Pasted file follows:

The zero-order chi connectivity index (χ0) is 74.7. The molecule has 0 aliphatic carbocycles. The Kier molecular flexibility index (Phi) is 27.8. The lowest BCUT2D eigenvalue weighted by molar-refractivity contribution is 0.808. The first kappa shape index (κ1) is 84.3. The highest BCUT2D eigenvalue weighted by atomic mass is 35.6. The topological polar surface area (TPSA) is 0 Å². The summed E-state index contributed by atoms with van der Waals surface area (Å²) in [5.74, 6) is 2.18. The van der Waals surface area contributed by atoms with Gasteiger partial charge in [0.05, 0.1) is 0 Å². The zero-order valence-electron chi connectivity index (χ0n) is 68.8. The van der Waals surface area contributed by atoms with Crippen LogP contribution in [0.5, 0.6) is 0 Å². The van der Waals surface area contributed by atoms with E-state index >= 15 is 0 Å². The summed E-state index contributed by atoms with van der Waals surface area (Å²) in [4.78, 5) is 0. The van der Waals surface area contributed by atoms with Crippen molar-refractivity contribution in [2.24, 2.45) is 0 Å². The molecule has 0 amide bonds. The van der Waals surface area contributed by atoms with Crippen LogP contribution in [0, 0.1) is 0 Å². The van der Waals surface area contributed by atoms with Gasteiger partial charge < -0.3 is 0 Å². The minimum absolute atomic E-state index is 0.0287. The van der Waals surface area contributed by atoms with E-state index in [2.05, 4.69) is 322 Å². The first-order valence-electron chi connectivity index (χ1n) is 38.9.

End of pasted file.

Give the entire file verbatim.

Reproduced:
The zero-order chi connectivity index (χ0) is 74.7. The molecule has 0 aliphatic carbocycles. The Kier molecular flexibility index (Phi) is 27.8. The lowest BCUT2D eigenvalue weighted by molar-refractivity contribution is 0.808. The first kappa shape index (κ1) is 84.3. The highest BCUT2D eigenvalue weighted by atomic mass is 35.6. The topological polar surface area (TPSA) is 0 Å². The summed E-state index contributed by atoms with van der Waals surface area (Å²) in [5.74, 6) is 2.18. The van der Waals surface area contributed by atoms with Gasteiger partial charge in [0.05, 0.1) is 0 Å². The zero-order valence-electron chi connectivity index (χ0n) is 68.8. The van der Waals surface area contributed by atoms with Crippen LogP contribution in [0.5, 0.6) is 0 Å². The van der Waals surface area contributed by atoms with E-state index >= 15 is 0 Å². The summed E-state index contributed by atoms with van der Waals surface area (Å²) in [4.78, 5) is 0. The van der Waals surface area contributed by atoms with Crippen molar-refractivity contribution in [2.24, 2.45) is 0 Å². The molecule has 0 amide bonds. The van der Waals surface area contributed by atoms with Crippen LogP contribution in [0, 0.1) is 0 Å². The van der Waals surface area contributed by atoms with Gasteiger partial charge < -0.3 is 0 Å². The minimum absolute atomic E-state index is 0.0287. The van der Waals surface area contributed by atoms with E-state index in [2.05, 4.69) is 322 Å². The first-order valence-electron chi connectivity index (χ1n) is 38.9.